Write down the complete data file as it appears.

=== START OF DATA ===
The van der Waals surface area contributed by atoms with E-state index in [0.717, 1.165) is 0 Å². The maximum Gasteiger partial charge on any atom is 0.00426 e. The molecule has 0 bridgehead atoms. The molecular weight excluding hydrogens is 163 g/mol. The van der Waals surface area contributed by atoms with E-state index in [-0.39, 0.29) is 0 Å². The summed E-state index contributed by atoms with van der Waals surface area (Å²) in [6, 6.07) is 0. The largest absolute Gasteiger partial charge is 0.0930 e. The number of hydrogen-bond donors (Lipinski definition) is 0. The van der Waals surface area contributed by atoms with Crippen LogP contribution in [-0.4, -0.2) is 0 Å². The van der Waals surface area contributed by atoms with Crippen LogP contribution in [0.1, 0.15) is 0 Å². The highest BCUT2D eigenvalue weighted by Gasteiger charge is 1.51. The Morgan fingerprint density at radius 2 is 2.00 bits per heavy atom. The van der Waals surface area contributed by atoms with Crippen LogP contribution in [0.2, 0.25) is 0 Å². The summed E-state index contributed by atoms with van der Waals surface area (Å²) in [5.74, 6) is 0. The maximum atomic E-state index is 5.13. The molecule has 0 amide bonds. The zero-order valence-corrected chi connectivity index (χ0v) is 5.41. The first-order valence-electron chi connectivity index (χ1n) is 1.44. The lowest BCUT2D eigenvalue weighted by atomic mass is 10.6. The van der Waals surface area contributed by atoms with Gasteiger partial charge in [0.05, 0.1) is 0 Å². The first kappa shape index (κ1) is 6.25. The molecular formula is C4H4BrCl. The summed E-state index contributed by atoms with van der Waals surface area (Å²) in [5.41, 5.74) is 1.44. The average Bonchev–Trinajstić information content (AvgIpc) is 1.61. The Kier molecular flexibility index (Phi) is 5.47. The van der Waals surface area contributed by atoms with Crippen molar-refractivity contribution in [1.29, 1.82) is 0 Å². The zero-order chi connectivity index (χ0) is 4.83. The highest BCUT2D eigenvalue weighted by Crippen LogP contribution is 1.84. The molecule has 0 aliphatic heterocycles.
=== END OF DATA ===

The van der Waals surface area contributed by atoms with E-state index in [0.717, 1.165) is 0 Å². The maximum Gasteiger partial charge on any atom is 0.00426 e. The molecule has 0 bridgehead atoms. The molecular weight excluding hydrogens is 163 g/mol. The van der Waals surface area contributed by atoms with E-state index in [-0.39, 0.29) is 0 Å². The summed E-state index contributed by atoms with van der Waals surface area (Å²) in [6, 6.07) is 0. The largest absolute Gasteiger partial charge is 0.0930 e. The number of hydrogen-bond donors (Lipinski definition) is 0. The van der Waals surface area contributed by atoms with Crippen LogP contribution in [-0.4, -0.2) is 0 Å². The van der Waals surface area contributed by atoms with Crippen LogP contribution in [0.1, 0.15) is 0 Å². The highest BCUT2D eigenvalue weighted by Gasteiger charge is 1.51. The Morgan fingerprint density at radius 2 is 2.00 bits per heavy atom. The van der Waals surface area contributed by atoms with Crippen LogP contribution in [0.2, 0.25) is 0 Å². The summed E-state index contributed by atoms with van der Waals surface area (Å²) in [5.74, 6) is 0. The maximum atomic E-state index is 5.13. The molecule has 0 amide bonds. The zero-order valence-corrected chi connectivity index (χ0v) is 5.41. The first-order valence-electron chi connectivity index (χ1n) is 1.44. The lowest BCUT2D eigenvalue weighted by atomic mass is 10.6. The van der Waals surface area contributed by atoms with Gasteiger partial charge in [0.05, 0.1) is 0 Å². The first kappa shape index (κ1) is 6.25. The molecular formula is C4H4BrCl. The summed E-state index contributed by atoms with van der Waals surface area (Å²) in [5.41, 5.74) is 1.44. The average Bonchev–Trinajstić information content (AvgIpc) is 1.61. The Kier molecular flexibility index (Phi) is 5.47. The van der Waals surface area contributed by atoms with Crippen molar-refractivity contribution in [1.29, 1.82) is 0 Å². The zero-order chi connectivity index (χ0) is 4.83. The highest BCUT2D eigenvalue weighted by Crippen LogP contribution is 1.84. The molecule has 0 aliphatic heterocycles.